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Media Arabic: A Coursebook for Reading Arabic News Paperback – October 7, 2007

14 customer reviews
ISBN-13: 978-9774161087 ISBN-10: 9774161084 Edition: Bilingual

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Editorial Reviews

About the Author

ALAA ELGIBALI is an associate professor of linguistics at the American University in Cairo.

NEVENKA KORICA is executive director of the Center for Arabic Study Abroad at the American University in Cairo.
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Product Details

  • Paperback: 128 pages
  • Publisher: American University in Cairo Press; Bilingual edition (October 7, 2007)
  • Language: English
  • ISBN-10: 9774161084
  • ISBN-13: 978-9774161087
  • Product Dimensions: 9 x 0.4 x 6 inches
  • Shipping Weight: 13.6 ounces
  • Average Customer Review: 4.4 out of 5 stars  See all reviews (14 customer reviews)
  • Amazon Best Sellers Rank: #702,940 in Books (See Top 100 in Books)

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Customer Reviews

Most Helpful Customer Reviews

25 of 25 people found the following review helpful By Ron on March 3, 2008
Format: Paperback
Yes I said it, textbook. This textbook is very well structured in terms of exercises, I must say, the author really had westerners in mind when putting together the material for this textbook.

YES you do need a teacher (Which I have) to really comprehend this material, esp. in terms of speaking exercises etc. Also, this textbook is not for beginners-> Upper intermediate or Advance students only. lastly You must have a GOOD grasp of grammar before learning from this textbook.
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35 of 39 people found the following review helpful By R. L. Greene on November 20, 2008
Format: Paperback
This would be *exactly* what I wanted, except for an easily remedied oversight: no short vowels written on the vocabulary lists. For the intermediate-to-advanced English-speaking learner, voweling newly introduced words remains crucial. Instead, I'm going to have to look most new words up in a separate dictionary to vowel them with a pencil before I can master the words. What were they thinking?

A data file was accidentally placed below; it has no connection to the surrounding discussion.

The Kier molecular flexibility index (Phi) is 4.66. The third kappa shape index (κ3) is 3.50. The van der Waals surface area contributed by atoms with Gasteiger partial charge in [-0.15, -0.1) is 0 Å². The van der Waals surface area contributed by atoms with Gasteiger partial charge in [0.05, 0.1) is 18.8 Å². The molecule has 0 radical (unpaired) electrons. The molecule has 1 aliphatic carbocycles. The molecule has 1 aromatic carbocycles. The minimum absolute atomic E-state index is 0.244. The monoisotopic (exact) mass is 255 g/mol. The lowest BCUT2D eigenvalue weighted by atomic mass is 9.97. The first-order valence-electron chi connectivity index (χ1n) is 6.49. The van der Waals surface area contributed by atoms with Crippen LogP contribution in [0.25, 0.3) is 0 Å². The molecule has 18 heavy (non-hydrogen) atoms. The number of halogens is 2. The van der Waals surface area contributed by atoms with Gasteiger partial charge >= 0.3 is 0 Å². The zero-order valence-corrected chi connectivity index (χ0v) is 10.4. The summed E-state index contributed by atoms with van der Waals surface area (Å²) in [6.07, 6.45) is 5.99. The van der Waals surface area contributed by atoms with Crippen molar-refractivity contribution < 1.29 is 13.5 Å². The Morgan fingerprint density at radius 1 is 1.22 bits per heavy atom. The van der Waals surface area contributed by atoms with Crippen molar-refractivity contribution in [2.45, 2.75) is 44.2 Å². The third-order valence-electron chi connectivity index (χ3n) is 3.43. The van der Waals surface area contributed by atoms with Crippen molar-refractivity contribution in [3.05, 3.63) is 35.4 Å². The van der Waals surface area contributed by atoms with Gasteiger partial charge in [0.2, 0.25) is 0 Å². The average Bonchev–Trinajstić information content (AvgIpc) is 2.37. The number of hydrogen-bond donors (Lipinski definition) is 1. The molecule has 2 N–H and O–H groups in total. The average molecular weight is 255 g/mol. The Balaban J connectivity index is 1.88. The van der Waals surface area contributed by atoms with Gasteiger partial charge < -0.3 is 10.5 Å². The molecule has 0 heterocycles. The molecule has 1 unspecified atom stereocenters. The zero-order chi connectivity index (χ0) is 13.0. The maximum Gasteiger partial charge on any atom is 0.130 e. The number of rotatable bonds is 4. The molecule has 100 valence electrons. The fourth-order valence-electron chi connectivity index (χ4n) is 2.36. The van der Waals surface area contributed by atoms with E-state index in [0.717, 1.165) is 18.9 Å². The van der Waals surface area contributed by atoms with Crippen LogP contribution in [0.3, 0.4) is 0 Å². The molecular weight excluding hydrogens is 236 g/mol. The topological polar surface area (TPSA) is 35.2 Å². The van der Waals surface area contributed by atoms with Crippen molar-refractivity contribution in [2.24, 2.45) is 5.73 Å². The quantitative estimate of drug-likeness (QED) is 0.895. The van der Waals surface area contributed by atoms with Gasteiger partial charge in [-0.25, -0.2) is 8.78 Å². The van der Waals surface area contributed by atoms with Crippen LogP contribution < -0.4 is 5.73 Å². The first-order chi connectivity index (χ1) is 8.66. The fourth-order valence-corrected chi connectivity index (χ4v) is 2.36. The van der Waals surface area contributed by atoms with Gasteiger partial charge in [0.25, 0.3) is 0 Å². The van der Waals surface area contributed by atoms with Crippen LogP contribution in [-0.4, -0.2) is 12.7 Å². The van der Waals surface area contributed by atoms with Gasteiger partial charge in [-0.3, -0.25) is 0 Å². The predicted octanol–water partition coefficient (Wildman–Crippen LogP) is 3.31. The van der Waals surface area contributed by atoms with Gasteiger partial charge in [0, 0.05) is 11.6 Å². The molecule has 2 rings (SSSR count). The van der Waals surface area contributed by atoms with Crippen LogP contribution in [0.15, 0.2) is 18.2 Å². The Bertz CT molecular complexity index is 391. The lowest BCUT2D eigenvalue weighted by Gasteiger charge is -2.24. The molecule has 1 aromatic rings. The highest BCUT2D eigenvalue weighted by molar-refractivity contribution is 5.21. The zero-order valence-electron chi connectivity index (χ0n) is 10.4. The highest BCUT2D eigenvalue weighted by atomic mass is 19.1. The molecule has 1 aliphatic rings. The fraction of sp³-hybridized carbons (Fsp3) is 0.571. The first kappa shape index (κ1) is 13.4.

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9 of 9 people found the following review helpful By Mrs.Beeton on June 7, 2008
Format: Paperback
This book is a recommended acquisition for the intermediate student of MSA, and is reflective of the improving standard of study texts available to students. The book is outstanding.

The thing that most struck me about this book was the terrifically useful and interesting pedagogical structure. The book is divided into chapters by subject area and each chapter is further divided into a repeated pedagogical pattern that aids learning by reinforcing a systematic method of analysis. The student is shown distinct tools for engaging with the written text and these approaches are reinforced through numerous drills.

The chapter subjects are:

Unit One: Meetings and Conferences
Unit Two: Demonstrations
Unit Three: Elections
Unit Four: Conflicts and Terrorism
Unit Five: Trials
Unit Six: Business and Finance
Revisions of Units Five and Six
Glossary (i.e., of key words for each unit)

Each chapter (or unit) is then sub-divided into the following areas, in repeated sequence for each unit:

Pre-reading: Students are provided with a photo and vocabulary in Arabic text with English translation (no more than about ten terms). This exercise is about pre-empting or predicting the nature of the exercises about to follow; getting students thinking about and discussing their predictions.